Society and Religion

Screa-m! —scream, lest “God” will fall asleep. Part 1

Lagos, Nigeria.

It was the night of the day we moved to a new apartment. We did not notice that the adjourning house was a church, Apostolic Church of God. May be because we horridly found and paid for the apartment, we didn’t care much about looking around.

At about 1am, just when we were settling down from the day’s hectic unpacking activities, we started hearing a couple of people chatting rather loudly for that time of the night. Before long, the chatting intensified as the place began swarming with people coming into the building next door.

Then it all began: Ejá gbá durá. Ni orukó Jesu, ámen. Ni orukó Jesu, ámen. Ni órukó Jesu, ámen, ámen, ámen.

Gbá durá! Gbá durá! Gbá durá!

Interpretation: Let is pray. In the name of Jesus Amen. In the Name of Jesus, amen. In the name of Jesus, amen, amen amen.

Pray, pray, pray!

And the whole place went haywire for about 10 minutes with worshippers hauling prayers like missiles into the air.

But then, that was just for starters. The prayers increased in tempo after every session until it become hysterically deafening.

Oh no! I mourned.

Little did I know that my night of horror was about to enter the highway.

As the prayer came to a sudden end, a member of the church raised a song which was quickly picked up by the congregants. Then came the drumming. Then came the stomping of feet and the dancing. It was like a series of thunder claps.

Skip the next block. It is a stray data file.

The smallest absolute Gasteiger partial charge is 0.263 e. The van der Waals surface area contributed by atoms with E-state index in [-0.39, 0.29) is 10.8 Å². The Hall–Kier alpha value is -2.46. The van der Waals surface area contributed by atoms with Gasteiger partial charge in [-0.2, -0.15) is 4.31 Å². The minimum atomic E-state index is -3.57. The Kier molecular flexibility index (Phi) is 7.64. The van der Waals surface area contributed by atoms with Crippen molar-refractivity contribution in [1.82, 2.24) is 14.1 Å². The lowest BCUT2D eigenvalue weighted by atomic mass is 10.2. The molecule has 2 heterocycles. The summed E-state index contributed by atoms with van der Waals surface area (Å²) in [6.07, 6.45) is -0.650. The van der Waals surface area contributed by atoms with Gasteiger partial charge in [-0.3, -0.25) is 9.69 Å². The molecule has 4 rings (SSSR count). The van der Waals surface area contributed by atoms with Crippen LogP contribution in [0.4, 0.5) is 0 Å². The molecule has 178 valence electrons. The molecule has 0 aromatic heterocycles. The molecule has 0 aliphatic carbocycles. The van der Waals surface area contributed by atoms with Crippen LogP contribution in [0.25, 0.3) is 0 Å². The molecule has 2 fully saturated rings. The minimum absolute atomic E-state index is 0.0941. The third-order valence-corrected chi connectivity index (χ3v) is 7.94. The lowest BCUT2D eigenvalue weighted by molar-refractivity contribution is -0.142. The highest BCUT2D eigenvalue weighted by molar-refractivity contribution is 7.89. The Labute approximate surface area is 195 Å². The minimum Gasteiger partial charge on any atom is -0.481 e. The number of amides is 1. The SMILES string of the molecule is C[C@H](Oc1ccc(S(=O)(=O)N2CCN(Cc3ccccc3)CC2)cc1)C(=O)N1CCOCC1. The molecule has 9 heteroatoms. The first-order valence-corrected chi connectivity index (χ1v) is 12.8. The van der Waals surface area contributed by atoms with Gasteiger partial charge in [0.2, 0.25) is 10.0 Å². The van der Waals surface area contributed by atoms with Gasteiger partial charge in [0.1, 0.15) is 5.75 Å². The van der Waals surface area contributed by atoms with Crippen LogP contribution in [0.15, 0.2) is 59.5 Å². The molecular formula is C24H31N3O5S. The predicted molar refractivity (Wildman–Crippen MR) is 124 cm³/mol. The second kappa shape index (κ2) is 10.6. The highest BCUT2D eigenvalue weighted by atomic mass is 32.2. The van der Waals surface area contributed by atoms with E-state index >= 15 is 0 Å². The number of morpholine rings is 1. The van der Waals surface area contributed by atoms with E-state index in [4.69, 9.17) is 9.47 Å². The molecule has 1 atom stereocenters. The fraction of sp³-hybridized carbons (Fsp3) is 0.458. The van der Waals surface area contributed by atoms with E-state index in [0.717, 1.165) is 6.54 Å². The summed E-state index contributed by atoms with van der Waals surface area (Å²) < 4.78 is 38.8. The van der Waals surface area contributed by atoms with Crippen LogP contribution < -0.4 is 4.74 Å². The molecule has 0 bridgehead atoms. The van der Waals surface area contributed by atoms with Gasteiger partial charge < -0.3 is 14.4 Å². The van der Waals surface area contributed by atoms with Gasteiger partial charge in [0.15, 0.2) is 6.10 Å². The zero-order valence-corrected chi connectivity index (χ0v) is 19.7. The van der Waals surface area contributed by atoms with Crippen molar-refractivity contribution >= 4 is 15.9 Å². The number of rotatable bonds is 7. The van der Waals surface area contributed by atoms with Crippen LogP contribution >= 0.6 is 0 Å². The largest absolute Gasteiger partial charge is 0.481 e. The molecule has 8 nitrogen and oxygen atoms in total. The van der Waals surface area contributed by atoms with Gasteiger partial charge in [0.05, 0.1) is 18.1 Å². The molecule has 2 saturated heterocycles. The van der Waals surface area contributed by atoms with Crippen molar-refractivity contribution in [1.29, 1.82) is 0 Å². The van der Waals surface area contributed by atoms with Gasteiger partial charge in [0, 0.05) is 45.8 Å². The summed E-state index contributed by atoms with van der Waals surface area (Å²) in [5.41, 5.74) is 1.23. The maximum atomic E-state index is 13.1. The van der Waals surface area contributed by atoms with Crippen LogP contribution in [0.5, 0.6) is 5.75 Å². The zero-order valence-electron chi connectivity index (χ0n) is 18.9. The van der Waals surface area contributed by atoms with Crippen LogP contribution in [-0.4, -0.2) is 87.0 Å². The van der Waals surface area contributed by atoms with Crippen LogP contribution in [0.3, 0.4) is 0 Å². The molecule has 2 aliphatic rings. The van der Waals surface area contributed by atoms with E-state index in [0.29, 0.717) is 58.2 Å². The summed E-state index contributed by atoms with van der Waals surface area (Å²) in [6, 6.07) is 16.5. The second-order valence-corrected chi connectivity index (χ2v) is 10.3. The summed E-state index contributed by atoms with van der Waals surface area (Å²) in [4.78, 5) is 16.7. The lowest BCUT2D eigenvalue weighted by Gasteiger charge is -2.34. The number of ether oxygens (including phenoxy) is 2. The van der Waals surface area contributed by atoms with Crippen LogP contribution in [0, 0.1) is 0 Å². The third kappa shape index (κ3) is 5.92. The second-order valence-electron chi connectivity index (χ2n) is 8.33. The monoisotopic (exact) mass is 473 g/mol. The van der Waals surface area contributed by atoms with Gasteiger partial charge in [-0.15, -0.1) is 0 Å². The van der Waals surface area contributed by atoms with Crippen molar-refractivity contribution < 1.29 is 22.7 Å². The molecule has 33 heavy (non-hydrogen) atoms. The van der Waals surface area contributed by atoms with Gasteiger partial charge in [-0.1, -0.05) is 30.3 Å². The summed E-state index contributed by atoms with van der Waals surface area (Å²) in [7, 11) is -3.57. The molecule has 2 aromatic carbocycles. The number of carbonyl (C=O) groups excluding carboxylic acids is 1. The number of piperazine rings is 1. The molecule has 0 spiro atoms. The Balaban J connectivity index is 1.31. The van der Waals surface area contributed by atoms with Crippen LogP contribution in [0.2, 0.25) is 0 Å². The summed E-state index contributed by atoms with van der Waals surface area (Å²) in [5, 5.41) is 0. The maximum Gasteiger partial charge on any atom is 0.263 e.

A bedlam? Image: courtesy of Social Niceties

Lordy, my building was literally quaking like a small car would vibrate when an 18 wheeler whizzes past it. No, it was worse than that. It was like a 1.0 earthquake if you can imagine what that means.

The uproar, for lack of a better word, went on until 4am when the service came to an end.

The silence that followed was stunning. It was like I had been dispatched into space, floating away in absolute peace. But as soon as I was attempting to catch some little sleep, a fresh set of worshippers came in just before 5am to start another round of the same bedlam.

Washington Dc.

That routine continued for years until I took a trip out of the country for a while. Behind my residence at 1604 Q Street  North West, Washington DC was a big church which I didn’t know was there until I went to the ground beside it to play long tennis. For all the time, I stayed in that location, I did not hear “one sound” from the church. That was the standard for most of the places of worship in the area.

Noise making in whatever guise was frowned at, be it in the church, at home or on the road. For the first time in my life, I learnt to drive without using my car horn. Horns are supposed to be used only when you sense a great danger to you life. You drive according to the rules so there is no need to be blasting away at the horn indiscriminately as we do here.

As for playing loud music at home? Well, except you want your neighbor to invite the police for a chat with you, you are expected to play your music for your personal enjoyment only.
To be continued.

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